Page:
The Uber app on an iPad. (AP/Patrick Semansky)

Proposed class action against Uber can proceed

Plaintiff argues Uber drivers are employees, entitled to a minimum wage, vacation pay and more

A proposed class-action lawsuit against the ride-hailing company Uber filed by one of its drivers will go ahead after Ontario’s top court reversed a lower court decision that would have sent the matter to arbitration overseas.

In a ruling released Wednesday, the Court of Appeal for Ontario says a clause in Uber’s services agreement that requires all disputes to go through arbitration in the Netherlands amounts to illegally outsourcing an employment standard and therefore cannot stand.

READ MORE: B.C. ride hailing regulation battle to carry on into 2019

It further concludes that the clause takes advantage of the significant power and financial disparity between Uber and its drivers, who would bear up to US$14,500 in filing fees just to begin the arbitration process, no matter the amount at stake in the dispute.

“I believe that it can be safely concluded that Uber chose this arbitration clause in order to favour itself and thus take advantage of its drivers, who are clearly vulnerable to the market strength of Uber,” the appeal court said. ”It is a reasonable inference that Uber did so knowingly and intentionally.”

The lawsuit, which claims Uber drivers are employees rather than contractors and thus subject to Ontario’s labour legislation, had been stayed earlier this year by a motion judge who found Uber drivers were bound by the arbitration clause.

The three-judge appeal panel says the motion judge erred on several points, including in considering the arbitration clause like the kind seen in “normal commercial contracts” where the parties are relatively equal in power and sophistication.

A spokesman for Uber Canada says the company will be reviewing the appeal ruling.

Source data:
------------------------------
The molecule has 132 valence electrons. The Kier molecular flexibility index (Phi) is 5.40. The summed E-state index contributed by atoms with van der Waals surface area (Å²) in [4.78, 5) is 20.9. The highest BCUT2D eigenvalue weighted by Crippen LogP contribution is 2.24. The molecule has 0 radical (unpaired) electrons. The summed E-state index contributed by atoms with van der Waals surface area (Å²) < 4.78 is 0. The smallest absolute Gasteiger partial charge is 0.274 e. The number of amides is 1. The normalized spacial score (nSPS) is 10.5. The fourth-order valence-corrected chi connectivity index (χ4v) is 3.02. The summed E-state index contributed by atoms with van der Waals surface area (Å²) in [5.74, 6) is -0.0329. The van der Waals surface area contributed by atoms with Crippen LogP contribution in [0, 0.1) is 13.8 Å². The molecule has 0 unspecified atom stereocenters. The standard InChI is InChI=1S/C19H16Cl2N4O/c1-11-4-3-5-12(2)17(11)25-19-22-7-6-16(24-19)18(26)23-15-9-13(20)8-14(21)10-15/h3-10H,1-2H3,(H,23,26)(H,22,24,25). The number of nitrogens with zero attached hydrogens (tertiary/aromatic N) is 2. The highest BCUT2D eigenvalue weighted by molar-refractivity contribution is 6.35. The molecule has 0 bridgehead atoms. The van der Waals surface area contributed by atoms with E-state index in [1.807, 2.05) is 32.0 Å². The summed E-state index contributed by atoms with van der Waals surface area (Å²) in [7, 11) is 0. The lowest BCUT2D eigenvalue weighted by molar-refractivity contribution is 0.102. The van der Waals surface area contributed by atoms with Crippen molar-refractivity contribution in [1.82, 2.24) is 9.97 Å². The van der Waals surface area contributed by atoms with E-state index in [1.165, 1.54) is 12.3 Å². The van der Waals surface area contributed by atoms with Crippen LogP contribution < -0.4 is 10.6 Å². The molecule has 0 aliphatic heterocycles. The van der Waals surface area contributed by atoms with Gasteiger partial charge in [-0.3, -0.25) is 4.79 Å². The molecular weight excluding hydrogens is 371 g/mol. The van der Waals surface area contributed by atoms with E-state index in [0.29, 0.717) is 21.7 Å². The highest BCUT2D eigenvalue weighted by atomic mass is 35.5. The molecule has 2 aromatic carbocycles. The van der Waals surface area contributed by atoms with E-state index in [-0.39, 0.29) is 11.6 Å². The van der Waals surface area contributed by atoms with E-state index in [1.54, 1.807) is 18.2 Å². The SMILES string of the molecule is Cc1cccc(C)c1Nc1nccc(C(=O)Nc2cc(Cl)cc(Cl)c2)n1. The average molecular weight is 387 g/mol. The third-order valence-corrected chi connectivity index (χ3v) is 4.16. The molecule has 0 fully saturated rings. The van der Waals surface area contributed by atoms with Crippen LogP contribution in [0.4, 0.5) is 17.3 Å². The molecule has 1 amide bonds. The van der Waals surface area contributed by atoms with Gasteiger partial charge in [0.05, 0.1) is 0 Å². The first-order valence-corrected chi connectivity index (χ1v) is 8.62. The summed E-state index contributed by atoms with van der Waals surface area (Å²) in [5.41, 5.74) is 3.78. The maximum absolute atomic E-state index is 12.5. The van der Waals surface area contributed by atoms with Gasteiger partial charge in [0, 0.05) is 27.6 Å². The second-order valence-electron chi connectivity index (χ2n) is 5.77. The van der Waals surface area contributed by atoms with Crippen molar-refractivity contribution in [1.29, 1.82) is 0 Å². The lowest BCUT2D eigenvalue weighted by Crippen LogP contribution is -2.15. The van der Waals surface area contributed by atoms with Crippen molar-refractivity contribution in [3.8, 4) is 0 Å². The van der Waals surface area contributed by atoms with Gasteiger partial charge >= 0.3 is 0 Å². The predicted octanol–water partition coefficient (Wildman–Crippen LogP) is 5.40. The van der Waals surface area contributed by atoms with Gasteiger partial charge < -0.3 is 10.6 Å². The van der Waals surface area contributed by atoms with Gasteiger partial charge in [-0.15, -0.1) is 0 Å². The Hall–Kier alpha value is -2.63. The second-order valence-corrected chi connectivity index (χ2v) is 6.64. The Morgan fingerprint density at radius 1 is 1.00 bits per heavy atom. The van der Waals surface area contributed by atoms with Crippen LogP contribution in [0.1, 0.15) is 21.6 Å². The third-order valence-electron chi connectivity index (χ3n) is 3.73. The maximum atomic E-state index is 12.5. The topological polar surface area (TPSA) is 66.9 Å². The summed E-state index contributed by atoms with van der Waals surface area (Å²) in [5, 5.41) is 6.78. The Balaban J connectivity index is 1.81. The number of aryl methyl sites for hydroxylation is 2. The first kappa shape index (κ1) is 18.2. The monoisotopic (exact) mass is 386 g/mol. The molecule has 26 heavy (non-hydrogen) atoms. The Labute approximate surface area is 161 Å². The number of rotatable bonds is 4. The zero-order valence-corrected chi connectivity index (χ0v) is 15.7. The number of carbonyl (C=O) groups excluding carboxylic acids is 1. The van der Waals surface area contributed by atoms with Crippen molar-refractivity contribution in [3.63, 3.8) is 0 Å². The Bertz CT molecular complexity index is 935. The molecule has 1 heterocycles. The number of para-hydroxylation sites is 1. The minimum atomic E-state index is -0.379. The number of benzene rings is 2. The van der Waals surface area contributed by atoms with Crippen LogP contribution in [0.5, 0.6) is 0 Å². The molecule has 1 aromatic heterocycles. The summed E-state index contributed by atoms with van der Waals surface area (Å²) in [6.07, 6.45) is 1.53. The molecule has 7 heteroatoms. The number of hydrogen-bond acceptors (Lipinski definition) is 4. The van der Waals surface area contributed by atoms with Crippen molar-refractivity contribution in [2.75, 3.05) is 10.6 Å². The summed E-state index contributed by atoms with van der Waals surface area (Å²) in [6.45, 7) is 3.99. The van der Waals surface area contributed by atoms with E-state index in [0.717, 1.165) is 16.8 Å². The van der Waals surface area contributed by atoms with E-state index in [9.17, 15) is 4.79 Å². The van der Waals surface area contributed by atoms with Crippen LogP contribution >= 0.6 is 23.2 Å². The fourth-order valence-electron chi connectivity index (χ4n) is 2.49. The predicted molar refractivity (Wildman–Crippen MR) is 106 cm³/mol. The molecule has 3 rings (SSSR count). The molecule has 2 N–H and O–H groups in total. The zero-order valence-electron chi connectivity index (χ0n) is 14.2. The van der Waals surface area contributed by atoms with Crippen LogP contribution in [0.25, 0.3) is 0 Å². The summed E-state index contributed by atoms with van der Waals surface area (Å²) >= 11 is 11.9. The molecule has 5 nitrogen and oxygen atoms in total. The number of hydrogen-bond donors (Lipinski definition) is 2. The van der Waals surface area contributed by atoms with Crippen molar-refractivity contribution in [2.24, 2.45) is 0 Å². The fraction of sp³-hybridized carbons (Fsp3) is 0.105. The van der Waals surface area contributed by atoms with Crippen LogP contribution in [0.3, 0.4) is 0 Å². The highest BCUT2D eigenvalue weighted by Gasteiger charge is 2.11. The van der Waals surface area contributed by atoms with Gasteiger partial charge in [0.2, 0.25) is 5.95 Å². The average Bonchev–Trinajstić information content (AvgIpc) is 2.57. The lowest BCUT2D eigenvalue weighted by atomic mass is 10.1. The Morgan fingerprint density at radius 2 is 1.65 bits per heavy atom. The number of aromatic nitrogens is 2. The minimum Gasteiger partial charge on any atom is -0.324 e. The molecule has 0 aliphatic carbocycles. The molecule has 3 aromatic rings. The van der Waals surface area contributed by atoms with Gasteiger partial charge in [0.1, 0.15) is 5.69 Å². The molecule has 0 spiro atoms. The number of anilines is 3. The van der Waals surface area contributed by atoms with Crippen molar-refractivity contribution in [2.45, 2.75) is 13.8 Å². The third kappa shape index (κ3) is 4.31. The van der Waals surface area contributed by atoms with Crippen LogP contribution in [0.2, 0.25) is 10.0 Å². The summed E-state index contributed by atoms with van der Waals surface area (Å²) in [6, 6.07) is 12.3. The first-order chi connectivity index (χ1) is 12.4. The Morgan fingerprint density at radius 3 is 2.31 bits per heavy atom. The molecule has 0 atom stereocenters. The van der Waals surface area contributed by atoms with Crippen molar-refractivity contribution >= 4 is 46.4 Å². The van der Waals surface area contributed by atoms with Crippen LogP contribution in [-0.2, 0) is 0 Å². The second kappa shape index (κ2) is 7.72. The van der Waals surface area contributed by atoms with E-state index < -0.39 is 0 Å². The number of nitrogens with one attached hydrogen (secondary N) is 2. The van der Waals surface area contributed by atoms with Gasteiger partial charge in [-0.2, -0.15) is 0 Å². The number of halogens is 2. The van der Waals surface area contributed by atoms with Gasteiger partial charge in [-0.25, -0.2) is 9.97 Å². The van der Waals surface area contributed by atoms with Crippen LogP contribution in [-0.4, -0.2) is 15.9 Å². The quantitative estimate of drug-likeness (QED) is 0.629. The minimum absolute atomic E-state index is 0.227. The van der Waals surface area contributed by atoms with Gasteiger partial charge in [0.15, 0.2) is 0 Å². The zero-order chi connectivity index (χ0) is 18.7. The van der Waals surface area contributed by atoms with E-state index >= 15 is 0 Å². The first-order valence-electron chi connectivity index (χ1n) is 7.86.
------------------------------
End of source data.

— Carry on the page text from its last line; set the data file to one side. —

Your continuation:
The appeal court ruling does not deal with the claims made in the lawsuit, which will be tested in civil court. Nor does it rule on whether the suit qualifies as a class action.

The man behind the suit, David Heller, is a 35-year-old driver for UberEats, a service that calls on drivers to deliver food from restaurants to Uber customers. He argues that Uber drivers are employees, which makes them entitled to a minimum wage, vacation pay and other protections under Ontario’s Employment Standards Act.

Paola Loriggio, The Canadian Press

Like us on Facebook and follow us on Twitter

Get local stories you won't find anywhere else right to your inbox.
Sign up here

Just Posted

Sign of spring: Salmon Arm’s steep Shoemaker Hill opens to traffic

Opening delayed by snow and freezing temperatures

20th anniversary of Shuswap’s Salty Dog Enduro postponed to 2021

Organizers follow direction from provincial/national bodies to cancel May event

West Kelowna man charged in relation to cannabis grow robbery in Sicamous

Two suspects remain at large; police believe they left the robbery scene in a white hatchback

Would-be visitors to Shuswap over the long weekend asked to stay home

Regional district follows provincial health officer’s lead in telling citizens to stay put this Easter

Warm temperatures bring welcome news for Salmon Arm residents who use public washrooms

City plans to open remaining washrooms, playgrounds to remain closed

VIDEO: B.C. singer creates frontline workers tribute song

Cambree Lovesy’s song saluting those battling COVID-19 draws interest online

Researchers to study whether plasma of recovered patients can treat COVID-19

Plasma is the liquid portion of the blood that contains the antibodies that protect against illness

Unemployment up, Kelowna loses 2,000 jobs in March: StatCan

March unemployment rate 5.9 per cent, highest in Kelowna since January 2018

Peachland residents living in lockdown in central Philippines

Kevin and Gracelyn Bennett have been in the Philippines since December

Kelowna toddler officially cancer-free

Elara Isagawa’s family is thanking the community for their support throughout her treatment

Law enforcement will patrol shuttered campgrounds in Cascades this weekend

Patrols will enforce provincial order requiring all such facilities remain closed during COVID-19

B.C., Alberta health ministers urge public to stay home Easter weekend

Regional politicians, online petition calling for closure of provincial border to non-essential traffic

Campfires still permitted in Regional District of Okanagan Similkameen

Restrictions have been implemented elsewhere within valley

Summerland parks remain open for passive use

Users urged to maintain physical distancing to slow spread of COVID-19

Most Read